I am not hopeful at all for A+ and have seen it increase tribalism even for people I otherwise would've expected otherwise (Carrier remains the lightning rod example, but there are others that I'd rather not mention). I suppose those that I just don't think we should be speaking to other like this anymore:

    anything that increases such horrible communication in disproportion to reaching good goals (which A+ does have, with values I highly recommend in a broad way), is not something I can support or be behind. Most A+'s aren't like this, but that is, I think beside the point.

  8. Interesting comment, Tauriq. But it reminds me of the cry after the Aurora shootings "It's too soon to talk about this." Perhaps it's only a matter of degrees, but I think to disagree with the substance of the argument is to be obliged to speak up, no matter how unpopular it will make you. Oh course, if you hope to convince people, you should probably lay off the snark.

    Personally, if I didn't know Scribbles so well, I would have thought he was a shocking misogynist for disparaging the Sarkeesian project, and for saying "Well, it's YouTube. Of course YouTube comments are terrible." I don't think he understands quite what female bloggers and gamers go through, but I'm satisfied he's not lacking empathy in this matter, and his points have merit. But until I was convinced of his empathy, if not his understanding, it wouldn't matter what his points were, if his premise was that women were just making a scene.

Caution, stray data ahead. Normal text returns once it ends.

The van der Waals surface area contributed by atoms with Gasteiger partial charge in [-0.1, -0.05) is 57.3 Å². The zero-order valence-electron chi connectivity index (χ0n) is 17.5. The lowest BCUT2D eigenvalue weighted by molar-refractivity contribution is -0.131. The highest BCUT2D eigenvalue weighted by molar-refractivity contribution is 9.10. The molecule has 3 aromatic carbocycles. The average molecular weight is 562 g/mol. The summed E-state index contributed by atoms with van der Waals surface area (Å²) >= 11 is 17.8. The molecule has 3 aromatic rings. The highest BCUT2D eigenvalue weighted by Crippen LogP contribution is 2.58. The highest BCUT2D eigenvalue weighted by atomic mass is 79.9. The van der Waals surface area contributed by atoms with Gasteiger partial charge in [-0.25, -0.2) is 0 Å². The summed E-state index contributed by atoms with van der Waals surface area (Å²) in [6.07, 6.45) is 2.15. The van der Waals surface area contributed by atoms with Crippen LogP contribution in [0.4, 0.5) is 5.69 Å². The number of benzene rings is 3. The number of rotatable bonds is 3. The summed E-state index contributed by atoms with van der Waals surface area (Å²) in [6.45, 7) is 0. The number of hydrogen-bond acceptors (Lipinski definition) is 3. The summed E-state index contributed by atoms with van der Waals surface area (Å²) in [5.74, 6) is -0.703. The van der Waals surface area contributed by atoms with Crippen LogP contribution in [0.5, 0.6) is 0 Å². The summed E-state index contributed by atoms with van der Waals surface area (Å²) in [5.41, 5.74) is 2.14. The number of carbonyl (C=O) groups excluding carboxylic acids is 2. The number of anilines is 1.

To me the most frustrating thing is all these supposed rationalists shouting right past each other. "You don't support my rights as a human being! You're the worst kind of scum." "Shut up! Of course I do, I just don't see what it has to do with atheism, and we're a little light on the details of what actually 'being' A+ would entail" "You're just concerned with retaining your white male privilege. Anything that doesn't threaten that is fair game." "If you're so interested in social justice, why won't you ally with the liberal Christians? Seems like you're more interested in posturing"

    All of which is to be expected in any contentious group of humans. It's just that THESE humans pride themselves on their rationality, and it makes me want to put my fist through the wall.